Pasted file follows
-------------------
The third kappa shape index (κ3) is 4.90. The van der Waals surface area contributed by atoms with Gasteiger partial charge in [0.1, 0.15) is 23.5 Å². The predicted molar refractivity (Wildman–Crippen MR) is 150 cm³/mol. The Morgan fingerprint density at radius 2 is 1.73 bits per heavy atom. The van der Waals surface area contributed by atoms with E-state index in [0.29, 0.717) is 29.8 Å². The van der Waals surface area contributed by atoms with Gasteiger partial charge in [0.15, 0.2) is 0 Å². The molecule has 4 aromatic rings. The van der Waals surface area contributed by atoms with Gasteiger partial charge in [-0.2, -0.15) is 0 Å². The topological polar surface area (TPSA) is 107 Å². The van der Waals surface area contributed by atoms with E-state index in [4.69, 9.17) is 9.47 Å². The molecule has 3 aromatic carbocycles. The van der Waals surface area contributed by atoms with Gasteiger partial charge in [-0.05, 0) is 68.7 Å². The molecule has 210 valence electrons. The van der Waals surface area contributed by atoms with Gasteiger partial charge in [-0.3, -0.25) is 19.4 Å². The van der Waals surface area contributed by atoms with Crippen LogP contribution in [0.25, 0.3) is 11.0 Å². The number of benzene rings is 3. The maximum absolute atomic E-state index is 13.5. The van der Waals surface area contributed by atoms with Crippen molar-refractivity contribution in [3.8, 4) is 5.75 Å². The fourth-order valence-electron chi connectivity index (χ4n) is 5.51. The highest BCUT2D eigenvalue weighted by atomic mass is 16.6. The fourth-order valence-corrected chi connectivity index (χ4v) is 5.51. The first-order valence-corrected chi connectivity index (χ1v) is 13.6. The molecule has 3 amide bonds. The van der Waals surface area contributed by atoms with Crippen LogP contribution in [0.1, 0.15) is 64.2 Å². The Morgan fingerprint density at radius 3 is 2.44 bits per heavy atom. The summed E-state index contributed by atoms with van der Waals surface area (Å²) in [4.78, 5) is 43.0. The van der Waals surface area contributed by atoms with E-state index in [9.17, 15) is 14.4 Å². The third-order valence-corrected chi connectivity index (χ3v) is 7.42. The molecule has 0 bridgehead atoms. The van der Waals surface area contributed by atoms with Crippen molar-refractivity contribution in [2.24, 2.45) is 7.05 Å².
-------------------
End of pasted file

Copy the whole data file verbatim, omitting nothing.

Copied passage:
The third kappa shape index (κ3) is 4.90. The van der Waals surface area contributed by atoms with Gasteiger partial charge in [0.1, 0.15) is 23.5 Å². The predicted molar refractivity (Wildman–Crippen MR) is 150 cm³/mol. The Morgan fingerprint density at radius 2 is 1.73 bits per heavy atom. The van der Waals surface area contributed by atoms with E-state index in [0.29, 0.717) is 29.8 Å². The van der Waals surface area contributed by atoms with Gasteiger partial charge in [0.15, 0.2) is 0 Å². The molecule has 4 aromatic rings. The van der Waals surface area contributed by atoms with Gasteiger partial charge in [-0.2, -0.15) is 0 Å². The topological polar surface area (TPSA) is 107 Å². The van der Waals surface area contributed by atoms with E-state index in [4.69, 9.17) is 9.47 Å². The molecule has 3 aromatic carbocycles. The van der Waals surface area contributed by atoms with Gasteiger partial charge in [-0.05, 0) is 68.7 Å². The molecule has 210 valence electrons. The van der Waals surface area contributed by atoms with Gasteiger partial charge in [-0.3, -0.25) is 19.4 Å². The van der Waals surface area contributed by atoms with Crippen LogP contribution in [0.25, 0.3) is 11.0 Å². The number of benzene rings is 3. The maximum absolute atomic E-state index is 13.5. The van der Waals surface area contributed by atoms with Crippen molar-refractivity contribution in [3.8, 4) is 5.75 Å². The fourth-order valence-electron chi connectivity index (χ4n) is 5.51. The highest BCUT2D eigenvalue weighted by atomic mass is 16.6. The fourth-order valence-corrected chi connectivity index (χ4v) is 5.51. The first-order valence-corrected chi connectivity index (χ1v) is 13.6. The molecule has 3 amide bonds. The van der Waals surface area contributed by atoms with Crippen LogP contribution in [0.1, 0.15) is 64.2 Å². The Morgan fingerprint density at radius 3 is 2.44 bits per heavy atom. The summed E-state index contributed by atoms with van der Waals surface area (Å²) in [4.78, 5) is 43.0. The van der Waals surface area contributed by atoms with E-state index in [9.17, 15) is 14.4 Å². The third-order valence-corrected chi connectivity index (χ3v) is 7.42. The molecule has 0 bridgehead atoms. The van der Waals surface area contributed by atoms with Crippen molar-refractivity contribution in [2.24, 2.45) is 7.05 Å².